Providence College deals with surge of student virus cases
Saying “we are out of options,” the president of Providence College announced that the school is moving to remote-only learning for at least two weeks after a surge of new coronavirus cases among students.
The private Roman Catholic university’s president, the Rev. Kenneth Sicard, wrote in a message to the community Thursday that more than 80 students tested positive for the disease in just two days, but the state Department of Health on Friday said the number was actually 120.
School spokesman Steven Maurano explained the discrepancy in an email Friday. The school reported just the positive cases who were tested at an on-campus testing site, he said, but some students were tested at off-campus sites and the school was not made aware of them.
Most students who tested positive live off campus. The school has about 4,800 students.
The state Department of Health is responding to the outbreak thorough case investigations for each case and aggressive contact tracing, the agency said in an email Friday. It is also working with the school to support students in quarantine and isolation.
The agency also suggested that residents of the neighborhood around the school and people who work at businesses frequented by Providence College students monitor themselves for symptoms and gets tested.
Students who live off campus cannot leave their apartments, and students who live on campus will be tested either Friday or Saturday and are not allowed to leave campus, Sicard said. Gatherings of any kind are banned.
Students who violate the rules face suspensions, Sicard said, and if things get worse, campus may be shut down for the semester.
“We recognize how serious and difficult these directives are, but this is our last chance to remain together in person for the fall semester," Sicard said. “Between these actions and the serious steps we already have taken – especially in the past few days – we have used virtually every tool at our disposal. We are out of options."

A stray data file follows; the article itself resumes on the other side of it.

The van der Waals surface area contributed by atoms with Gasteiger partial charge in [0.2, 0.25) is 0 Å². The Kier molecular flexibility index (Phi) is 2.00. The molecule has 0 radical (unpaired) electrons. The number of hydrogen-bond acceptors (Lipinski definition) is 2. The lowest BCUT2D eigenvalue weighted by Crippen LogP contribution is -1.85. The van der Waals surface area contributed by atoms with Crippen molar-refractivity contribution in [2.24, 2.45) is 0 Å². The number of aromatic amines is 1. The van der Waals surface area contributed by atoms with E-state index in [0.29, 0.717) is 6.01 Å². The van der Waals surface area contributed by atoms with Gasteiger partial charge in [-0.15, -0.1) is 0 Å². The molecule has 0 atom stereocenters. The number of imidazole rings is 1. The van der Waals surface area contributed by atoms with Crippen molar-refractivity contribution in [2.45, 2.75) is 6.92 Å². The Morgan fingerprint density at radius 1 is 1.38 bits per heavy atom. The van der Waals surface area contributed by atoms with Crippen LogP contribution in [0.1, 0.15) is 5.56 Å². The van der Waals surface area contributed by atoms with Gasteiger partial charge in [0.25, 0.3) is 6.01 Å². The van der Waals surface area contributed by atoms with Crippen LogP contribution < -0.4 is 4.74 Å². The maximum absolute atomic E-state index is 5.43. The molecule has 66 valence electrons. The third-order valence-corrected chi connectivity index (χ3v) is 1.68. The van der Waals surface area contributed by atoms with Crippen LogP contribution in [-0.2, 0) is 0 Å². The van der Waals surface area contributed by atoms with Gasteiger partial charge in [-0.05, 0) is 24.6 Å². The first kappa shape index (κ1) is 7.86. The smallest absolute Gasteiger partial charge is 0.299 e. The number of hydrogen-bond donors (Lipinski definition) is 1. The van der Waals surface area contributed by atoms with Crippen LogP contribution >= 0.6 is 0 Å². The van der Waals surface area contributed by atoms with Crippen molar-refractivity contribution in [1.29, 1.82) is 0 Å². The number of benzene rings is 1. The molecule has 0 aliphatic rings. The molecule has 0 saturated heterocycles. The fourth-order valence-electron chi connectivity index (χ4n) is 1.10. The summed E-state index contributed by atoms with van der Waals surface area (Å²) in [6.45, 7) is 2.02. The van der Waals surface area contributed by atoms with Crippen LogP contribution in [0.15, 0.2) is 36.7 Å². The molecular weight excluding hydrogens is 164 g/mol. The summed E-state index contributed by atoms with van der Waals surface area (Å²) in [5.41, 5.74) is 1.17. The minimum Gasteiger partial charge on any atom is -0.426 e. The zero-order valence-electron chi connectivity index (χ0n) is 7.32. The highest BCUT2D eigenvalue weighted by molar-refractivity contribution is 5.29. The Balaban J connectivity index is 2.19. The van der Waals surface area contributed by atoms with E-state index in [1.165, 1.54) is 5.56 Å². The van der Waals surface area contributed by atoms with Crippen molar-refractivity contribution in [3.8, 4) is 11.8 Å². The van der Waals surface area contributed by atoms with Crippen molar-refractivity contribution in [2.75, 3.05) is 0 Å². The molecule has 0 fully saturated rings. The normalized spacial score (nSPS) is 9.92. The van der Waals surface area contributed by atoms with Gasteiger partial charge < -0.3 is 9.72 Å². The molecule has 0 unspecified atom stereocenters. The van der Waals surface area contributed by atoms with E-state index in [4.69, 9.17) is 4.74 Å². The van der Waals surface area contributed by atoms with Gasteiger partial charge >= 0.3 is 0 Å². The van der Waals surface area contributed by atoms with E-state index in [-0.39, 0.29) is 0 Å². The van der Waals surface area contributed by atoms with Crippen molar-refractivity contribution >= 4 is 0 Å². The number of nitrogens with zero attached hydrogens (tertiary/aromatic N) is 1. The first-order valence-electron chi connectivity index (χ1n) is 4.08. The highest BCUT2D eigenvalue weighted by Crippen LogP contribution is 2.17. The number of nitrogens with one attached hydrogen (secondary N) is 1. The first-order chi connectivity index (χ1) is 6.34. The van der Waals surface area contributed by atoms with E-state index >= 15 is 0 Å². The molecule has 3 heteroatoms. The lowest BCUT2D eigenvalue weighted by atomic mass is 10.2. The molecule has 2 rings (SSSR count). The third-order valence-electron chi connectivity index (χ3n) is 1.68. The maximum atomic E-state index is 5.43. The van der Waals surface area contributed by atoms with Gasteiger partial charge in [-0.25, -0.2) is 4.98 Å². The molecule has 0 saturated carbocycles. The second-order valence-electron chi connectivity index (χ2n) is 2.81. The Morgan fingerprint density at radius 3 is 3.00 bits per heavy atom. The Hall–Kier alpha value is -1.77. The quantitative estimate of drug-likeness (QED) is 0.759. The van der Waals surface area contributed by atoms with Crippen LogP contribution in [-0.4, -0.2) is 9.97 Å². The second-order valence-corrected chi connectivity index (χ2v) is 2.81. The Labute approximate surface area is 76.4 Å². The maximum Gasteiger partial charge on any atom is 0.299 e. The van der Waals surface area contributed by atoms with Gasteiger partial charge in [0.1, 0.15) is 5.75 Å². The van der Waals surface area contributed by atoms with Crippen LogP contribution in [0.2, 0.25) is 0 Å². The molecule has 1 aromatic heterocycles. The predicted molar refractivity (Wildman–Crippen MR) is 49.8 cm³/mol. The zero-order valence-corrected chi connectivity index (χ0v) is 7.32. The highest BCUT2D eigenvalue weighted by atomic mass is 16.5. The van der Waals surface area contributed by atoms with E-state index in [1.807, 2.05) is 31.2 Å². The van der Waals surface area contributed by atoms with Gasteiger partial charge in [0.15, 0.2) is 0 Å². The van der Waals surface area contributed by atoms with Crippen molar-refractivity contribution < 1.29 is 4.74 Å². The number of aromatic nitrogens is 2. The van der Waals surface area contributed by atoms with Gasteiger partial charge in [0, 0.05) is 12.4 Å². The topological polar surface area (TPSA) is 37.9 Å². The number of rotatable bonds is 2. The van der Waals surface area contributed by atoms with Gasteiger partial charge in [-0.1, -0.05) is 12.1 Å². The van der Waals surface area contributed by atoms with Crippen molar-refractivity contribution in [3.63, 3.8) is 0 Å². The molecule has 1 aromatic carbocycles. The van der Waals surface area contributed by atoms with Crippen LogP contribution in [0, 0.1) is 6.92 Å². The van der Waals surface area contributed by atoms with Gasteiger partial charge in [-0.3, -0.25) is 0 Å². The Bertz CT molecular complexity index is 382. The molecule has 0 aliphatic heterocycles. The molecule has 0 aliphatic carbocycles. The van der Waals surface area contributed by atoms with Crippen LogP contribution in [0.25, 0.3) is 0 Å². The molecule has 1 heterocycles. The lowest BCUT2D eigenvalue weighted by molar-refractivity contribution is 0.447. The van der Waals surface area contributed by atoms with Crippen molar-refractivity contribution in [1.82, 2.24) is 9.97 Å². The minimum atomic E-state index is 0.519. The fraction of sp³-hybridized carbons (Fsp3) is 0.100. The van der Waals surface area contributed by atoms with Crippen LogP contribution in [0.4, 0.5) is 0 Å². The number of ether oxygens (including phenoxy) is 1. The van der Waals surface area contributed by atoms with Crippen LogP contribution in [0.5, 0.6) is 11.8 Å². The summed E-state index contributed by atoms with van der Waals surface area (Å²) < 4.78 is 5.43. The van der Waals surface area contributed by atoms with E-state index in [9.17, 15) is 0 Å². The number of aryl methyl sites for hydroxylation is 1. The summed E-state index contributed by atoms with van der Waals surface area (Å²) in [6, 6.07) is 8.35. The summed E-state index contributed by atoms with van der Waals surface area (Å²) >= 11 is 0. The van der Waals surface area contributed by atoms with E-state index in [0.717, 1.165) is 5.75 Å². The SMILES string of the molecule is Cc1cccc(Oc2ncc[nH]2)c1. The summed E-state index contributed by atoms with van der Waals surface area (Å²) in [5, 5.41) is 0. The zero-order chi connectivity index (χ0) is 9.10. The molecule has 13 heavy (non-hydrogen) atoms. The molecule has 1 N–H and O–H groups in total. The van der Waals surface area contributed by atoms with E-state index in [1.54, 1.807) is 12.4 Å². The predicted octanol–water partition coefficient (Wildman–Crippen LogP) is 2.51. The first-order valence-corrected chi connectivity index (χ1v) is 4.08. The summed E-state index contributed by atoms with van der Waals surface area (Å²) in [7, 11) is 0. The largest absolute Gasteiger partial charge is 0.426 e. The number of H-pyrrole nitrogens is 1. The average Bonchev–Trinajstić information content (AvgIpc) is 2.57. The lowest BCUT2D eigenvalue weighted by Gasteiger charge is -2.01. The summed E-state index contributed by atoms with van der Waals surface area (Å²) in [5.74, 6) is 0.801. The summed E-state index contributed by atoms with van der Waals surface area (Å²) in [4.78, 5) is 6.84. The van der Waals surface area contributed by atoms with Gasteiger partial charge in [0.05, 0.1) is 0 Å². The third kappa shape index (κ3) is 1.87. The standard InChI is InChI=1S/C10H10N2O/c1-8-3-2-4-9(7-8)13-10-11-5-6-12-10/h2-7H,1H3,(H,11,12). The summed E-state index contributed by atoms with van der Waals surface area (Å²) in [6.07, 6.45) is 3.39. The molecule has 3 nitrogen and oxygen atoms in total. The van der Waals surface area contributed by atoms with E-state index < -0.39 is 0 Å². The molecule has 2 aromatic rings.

Rhode Island health officials reported 124 new confirmed cases of COVID-19 and three additional virus-related deaths on Friday.
The new cases were out of almost 8,500 tests conducted, for a positivity rate of about 1.5%.
The seven-day rolling average of the positivity rate in the state has risen slightly over the past two weeks from 1.07% on Sept. 3 to 1.2% on Thursday, according to the Johns Hopkins University Center for Systems Science and Engineering.
The seven-day rolling average of daily new cases in Rhode Island has risen over the past two weeks from more than 79 on Sept. 3 to almost 101 on Thursday, according to Johns Hopkins statistics.
Rhode Island has now had more than 23,600 confirmed cases and 1,088 fatalities, according to the state Department of Health.
The daily count of residents in the hospital with the disease has remained roughly the same for several days and was 85 as of Wednesday, the latest day for which the information was available. Seven of those patients were in intensive care.
Stories that may interest you
The former home of Jennifer Dulos, the Connecticut mother of five who went missing last year after prosecutors say she was killed by her estranged husband, is going on the market for $1.75 million
Gov. Chris Sununu says hockey and other indoor ice arena activities can resume in New Hampshire starting Oct. 30 but participants and staff will have to be tested for COVID-19
The state Department of Revenue says Rhode Island’s 34-cents per gallon gasoline tax rate won’t increase next year
Officers who shot an unarmed Hispanic man to death outside his mother’s Manchester home in April were justified because they believed he had weapon, according to a prosecutors report released Friday
All of our stories about the coronavirus are being provided free of charge as a service to the public. You can find all of our stories here.
You can support local journalism by subscribing to The Day.